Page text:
becoming less pathogenic. This is particularly interesting as we see similar mutations arise in bacteria associated with chronic infections. Importantly, the genetic and phenotypic traits possessed by late-stage amoeba-adapted
are similar to what is observed for isolates obtained from chronic cystic fibrosis infections. This notable overlap in adaptation to different host types suggests similar selection pressures amongst host cell types as well as similar adaptation strategies.
A variety of the yeast
with intracellular accumulation of isoleucine (Ile) would be a promising strain for developing a distinct kind of sake, a traditional Japanese alcoholic beverage, because Ile-derived volatile compounds have a great impact on the flavor and taste of fermented foods. In this study, we isolated an Ile-accumulating mutant (strain K9-I48) derived from a diploid sake yeast of
by conventional mutagenesis. Strain K9-I48 carries a novel mutation in the
gene encoding the His480Tyr variant of threonine deaminase (TD). Interestingly, the TD activity of the His480Tyr variant was markedly insensitive to feedback inhibition by Ile, but was not upregulated by valine, leading to intracellular accumulation of Ile and extracellular overproduction of 2-methyl-1-butanol, a fusel alcohol derived from Ile, in yeast cells. The present study demonstrated for the first time that the conserved histidine residue located in a linker region between two regulatory domains is involved in allosteric regulation of TD. Moreover, sake brewed with strain K9-I48 contained 2-3 times more 2-methyl-1-butanol and 2-methylbutyl acetate than sake brewed with the parent strain. These findings are valuable for the engineering of TD to increase the productivity of Ile and its derived fusel alcohols.
Fruit-like flavors of isoleucine-derived volatile compounds, 2-methyl-1-butanol (2MB) and its acetate ester, contribute to a variety of the flavors and tastes of alcoholic beverages. Besides its value as aroma components in foods and cosmetics, 2MB has attracted significant attention as second-generation biofuels. Threonine deaminase (TD) catalyzes the first step in isoleucine biosynthesis and its activity is subject to feedback inhibition by isoleucine. Here, we isolated an isoleucine-accumulating sake yeast mutant and identified a mutant gene encoding a novel variant of TD. The variant TD exhibited much less sensitivity to isoleucine, leading to higher production of 2MB as well as isoleucine than the wild-type TD. Furthermore, sake brewed with a mutant yeast expressing the variant TD contained more 2MB and its acetate ester than that brewed with the parent strain. These findings will contribute to the development of superior industrial yeast strains for high-level production of isoleucine and its related fusel alcohols.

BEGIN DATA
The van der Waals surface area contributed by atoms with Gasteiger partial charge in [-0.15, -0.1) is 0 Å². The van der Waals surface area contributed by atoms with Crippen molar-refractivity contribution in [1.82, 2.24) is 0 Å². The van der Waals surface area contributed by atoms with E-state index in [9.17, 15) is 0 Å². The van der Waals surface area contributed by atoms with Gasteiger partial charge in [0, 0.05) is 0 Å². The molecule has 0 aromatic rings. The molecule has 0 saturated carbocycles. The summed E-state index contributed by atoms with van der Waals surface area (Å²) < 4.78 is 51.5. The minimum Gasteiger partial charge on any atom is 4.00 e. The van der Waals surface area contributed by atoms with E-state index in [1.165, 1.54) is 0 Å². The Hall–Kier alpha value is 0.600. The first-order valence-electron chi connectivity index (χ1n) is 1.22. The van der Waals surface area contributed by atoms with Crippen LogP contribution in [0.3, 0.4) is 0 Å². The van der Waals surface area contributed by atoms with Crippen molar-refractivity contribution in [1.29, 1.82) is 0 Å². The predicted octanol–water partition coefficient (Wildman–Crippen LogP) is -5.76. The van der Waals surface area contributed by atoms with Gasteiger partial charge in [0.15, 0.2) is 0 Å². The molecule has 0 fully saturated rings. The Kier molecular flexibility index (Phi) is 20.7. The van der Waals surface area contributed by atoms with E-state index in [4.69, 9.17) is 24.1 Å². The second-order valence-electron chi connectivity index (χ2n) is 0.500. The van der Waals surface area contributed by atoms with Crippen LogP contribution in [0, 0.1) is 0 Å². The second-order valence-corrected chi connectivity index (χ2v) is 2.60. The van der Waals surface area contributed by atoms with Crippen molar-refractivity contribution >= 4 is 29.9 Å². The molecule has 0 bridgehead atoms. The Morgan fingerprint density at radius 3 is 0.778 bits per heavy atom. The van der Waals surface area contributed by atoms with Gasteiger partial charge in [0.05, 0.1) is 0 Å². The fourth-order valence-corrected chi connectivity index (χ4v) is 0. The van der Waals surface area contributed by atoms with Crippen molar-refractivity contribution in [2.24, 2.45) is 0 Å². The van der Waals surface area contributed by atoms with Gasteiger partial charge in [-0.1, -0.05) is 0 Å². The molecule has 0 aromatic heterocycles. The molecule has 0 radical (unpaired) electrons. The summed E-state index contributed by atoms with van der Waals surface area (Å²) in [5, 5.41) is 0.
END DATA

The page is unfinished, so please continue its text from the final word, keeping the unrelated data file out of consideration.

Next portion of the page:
(SE) can survive in surface waters (SuWa) and the role of non-host environments in its transmission has acquired increasing relevance. In this study, we conducted comparative genomic analyses of 172 SE isolates collected from SuWa across three months in six states of central Mexico during 2019. SE transmission dynamics were assessed using 87 experimental and 112 public isolates from Mexico collected during 2002-2019. We also studied genetic relatedness between SuWa isolates and human clinical strains collected in North America during 2005-2020. Among experimental isolates, we identified 41 SE serovars and 56 multi-locus sequence types (ST). Predominant serovars were Senftenberg (n=13), Meleagridis, Agona, and Newport (n=12 each), Give (n=10), Anatum (n=8), Adelaide (n=7), and Infantis, Mbandaka, Ohio and Typhimurium (n=6 each). We observed a high genetic diversity in the sample under study, as well as clonal dissemination of strains across distant regions. Some of these strains are epidemiologically important (ST14, ST45, ST118, ST132, ST198, and ST213), and were genotypically close to those involved in clinical cases in North America. Transmission network analysis suggests that SuWa are a relevant source of SE (0.7 source/hub ratio) and contributes to its dissemination as isolates from varied sources and clinical cases have SuWa isolates as common ancestors. Overall, the study shows SuWa act as reservoir of various SE serovars of public health significance. Further research is needed to better understand the mechanisms involved in SuWa contamination by SE, as well as develop interventions to contain its dissemination to food production settings.
Surface waters are heavily used in food production worldwide. Several human pathogens can survive in these waters for long periods and disseminate to food production environments, contaminating our food supply. One of these pathogens is
, a leading cause of foodborne infections, hospitalizations and deaths in many countries. This research demonstrates the role of surface waters as a vehicle for the transmission of
along food production chains. It also shows some strains circulating in surface waters are very similar to those implicated in human infections and harbor genes that confer resistance to multiple antibiotics, posing a risk to public health. The study contributes to expand our current knowledge on the ecology and epidemiology of
in surface waters.
In previous publications, it was hypothesized that Micrarchaeota cells are covered by two individual membrane systems. This study proves that at least the recently cultivated “
Micrarchaeum harzensis A_DKE” possesses an S-layer covering its cytoplasmic membrane. The potential S-layer protein was found to be among the proteins with the highest abundance in “
Micrarchaeum harzensis A_DKE” and
characterisation of its primary structure indicated homologies to other known S-layer proteins. Homologues of this protein were found in other Micrarchaeota genomes, which raises the question of whether the ability to form an S-layer is a common trait within this phylum. The S-layer protein seems to be glycosylated and the Micrarchaeon expresses genes for N-glycosylation under cultivation conditions, despite not being able to synthesize carbohydrates. Electron micrographs of freeze-etched samples of a previously described co-culture, containing Micrarchaeum A_DKE and a Thermoplasmatales member as its host organism, verified the hypothesis of an S-layer on the surface of “
Micrarchaeum harzensis A_DKE”. Both organisms are clearly distinguishable by cell size, shape and surface structure.
Our knowledge about the DPANN superphylum, which comprises several archaeal phyla with limited metabolic capacities, is mostly based on genomic data derived from cultivation-independent approaches. This study examined the surface structure of a recently cultivated member “